This Week in Real Estate: December 27, 2016


As 2016 comes to a close there are varying degrees of optimism about the 2017 market. Regardless of what may or may not materialize in the future, what exists today, according to a report released by the National Association of Realtors, is the annualized pace of sales ending November 2016 is now the highest since February 2007. Below are a few highlights from the third week of December that influence our business:

* Existing-Home Sales Forge Ahead in November. A big surge in the Northeast and a smaller gain in the South pushed existing-home sales up in November for the third consecutive month, according to NAR. Lawrence Yun, NAR chief economist, says its been an outstanding three-month stretch for the housing market as 2016 nears the finish line. “The healthiest job market since the Great Recession and the anticipation of some buyers to close on a home before mortgage rates accurately rose from their historically low level have combined to drive sales higher in recent months,” he said. Total existing-home sales rose 0.7 percent to a seasonally adjusted annual rate of 5.61 million in November. November’s sales pace is now the highest since February 2007 (5.79 million) and is 15.4 percent higher than a year ago (4.86 million). The median existing-home price for all housing types in November was $234,900, up 6.8 percent from November 2015. November’s price increase marks the 57th consecutive month of year-over-year gains. Existing-home sales in the West declined 1.6 percent to an annual rate of 1.25 million in November, but are still up 19.0 percent higher than a year ago. The median price in the West was $345,400, up 8.5 percent from November 2015.
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* Third Quarter Produces Highest Quality Loans Since 2001. CoreLogic released a report this week featuring it’s Housing Credit Index (HCI) that measures variations in home mortgage credit risk attributes over time – including borrower credit score, debt-to-income ratio (DTI) and loan-to-value ratio (LTV). A rising HCI indicates that new single-family loans have more credit risk than during the prior period, and a declining HCI means that new originations have less credit risk. The current HCI shows mortgage loans originated in Q3 2016 continued to exhibit low credit risk versus the previous quarter and Q3 2015. In terms of credit risk, Q3 2016 loans are among the highest-quality home loans originated since the year 2001. HCI highlights as of Q3 2016: (1) the average credit score for homebuyers increased 5 points year-over-year between Q3 2015 and Q3 2016, rising from 734 to 739, (2) the average debt-to-income for homebuyers fell slightly between Q3 2015 and Q3 2016, falling from 35.7 percent to 35.4 percent, (3) the loan-to-value for homebuyers decreased about 1 percentage point between Q3 2015 and Q3 2016, declining from 86.8 percent to 85.6 percent.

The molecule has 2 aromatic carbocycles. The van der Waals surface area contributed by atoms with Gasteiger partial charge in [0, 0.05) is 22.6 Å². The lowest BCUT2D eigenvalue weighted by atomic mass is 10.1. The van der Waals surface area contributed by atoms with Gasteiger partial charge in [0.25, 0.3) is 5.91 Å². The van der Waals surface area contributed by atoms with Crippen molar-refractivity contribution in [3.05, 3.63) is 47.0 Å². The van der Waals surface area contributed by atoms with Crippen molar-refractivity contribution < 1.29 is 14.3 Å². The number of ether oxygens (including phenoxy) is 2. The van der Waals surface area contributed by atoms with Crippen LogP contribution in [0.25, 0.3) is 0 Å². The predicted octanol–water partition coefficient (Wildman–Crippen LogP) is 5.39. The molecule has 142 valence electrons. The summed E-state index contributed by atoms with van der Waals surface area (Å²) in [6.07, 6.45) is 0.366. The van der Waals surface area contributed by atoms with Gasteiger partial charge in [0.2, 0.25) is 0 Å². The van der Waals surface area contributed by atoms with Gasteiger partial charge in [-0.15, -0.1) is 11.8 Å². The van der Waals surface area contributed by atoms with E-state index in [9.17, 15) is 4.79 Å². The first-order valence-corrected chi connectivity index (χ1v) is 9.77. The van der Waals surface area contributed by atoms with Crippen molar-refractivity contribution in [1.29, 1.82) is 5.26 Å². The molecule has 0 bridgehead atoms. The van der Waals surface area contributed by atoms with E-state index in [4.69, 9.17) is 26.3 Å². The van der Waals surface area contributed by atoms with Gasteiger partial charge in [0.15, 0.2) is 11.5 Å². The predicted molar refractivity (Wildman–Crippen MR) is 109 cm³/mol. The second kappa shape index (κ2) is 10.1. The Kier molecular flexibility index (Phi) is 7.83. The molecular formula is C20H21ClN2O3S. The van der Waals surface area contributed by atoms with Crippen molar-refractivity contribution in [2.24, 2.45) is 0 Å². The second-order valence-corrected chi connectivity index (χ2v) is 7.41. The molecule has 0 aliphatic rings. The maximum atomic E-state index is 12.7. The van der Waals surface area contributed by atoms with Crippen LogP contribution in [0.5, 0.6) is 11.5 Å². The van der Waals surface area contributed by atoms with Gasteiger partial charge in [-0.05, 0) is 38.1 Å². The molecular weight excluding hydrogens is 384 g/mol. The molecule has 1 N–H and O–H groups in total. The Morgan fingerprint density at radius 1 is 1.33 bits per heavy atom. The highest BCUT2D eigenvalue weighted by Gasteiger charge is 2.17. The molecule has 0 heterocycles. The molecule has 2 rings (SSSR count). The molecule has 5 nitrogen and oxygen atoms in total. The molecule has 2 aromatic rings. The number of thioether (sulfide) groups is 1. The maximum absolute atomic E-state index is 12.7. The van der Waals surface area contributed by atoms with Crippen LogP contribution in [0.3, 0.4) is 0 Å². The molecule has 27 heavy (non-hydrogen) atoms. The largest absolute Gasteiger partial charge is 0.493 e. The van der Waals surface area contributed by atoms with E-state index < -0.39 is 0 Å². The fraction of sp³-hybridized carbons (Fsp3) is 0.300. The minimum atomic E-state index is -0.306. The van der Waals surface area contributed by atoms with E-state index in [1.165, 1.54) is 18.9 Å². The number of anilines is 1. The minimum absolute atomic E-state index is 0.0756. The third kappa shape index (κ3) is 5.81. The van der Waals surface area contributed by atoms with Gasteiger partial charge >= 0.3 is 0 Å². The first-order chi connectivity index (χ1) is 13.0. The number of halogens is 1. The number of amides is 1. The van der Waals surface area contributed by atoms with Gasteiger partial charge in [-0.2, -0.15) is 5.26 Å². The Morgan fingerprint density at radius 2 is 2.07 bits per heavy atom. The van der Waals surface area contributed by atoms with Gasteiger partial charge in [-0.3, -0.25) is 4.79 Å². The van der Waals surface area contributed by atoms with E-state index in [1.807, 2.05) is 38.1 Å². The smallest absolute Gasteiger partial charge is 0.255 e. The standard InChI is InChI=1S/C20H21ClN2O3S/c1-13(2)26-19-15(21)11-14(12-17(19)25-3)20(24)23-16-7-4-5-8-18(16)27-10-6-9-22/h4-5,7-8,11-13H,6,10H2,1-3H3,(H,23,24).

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* Foreclosure Inventory Below 500,000 For 1st Time in Nearly 10 Years. There was a slight uptick in a couple of housing distress measures in November, but the general trend continues down. Foreclosures, foreclosure starts and delinquency rates all ticked up from October levels. The 60,400 starts represented an increase of 6.9 percent from the previous month, but were 9.31 percent below starts in November 2015 and still near a 10-year low. A decline of 6,000 homes in the process of foreclosure compared to October brought the foreclosure inventory below the half million mark for the first time in nearly 10 years. The inventory now numbers 498,000 units, 0.98 percent of all homes with a mortgage.
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Have a productive week.

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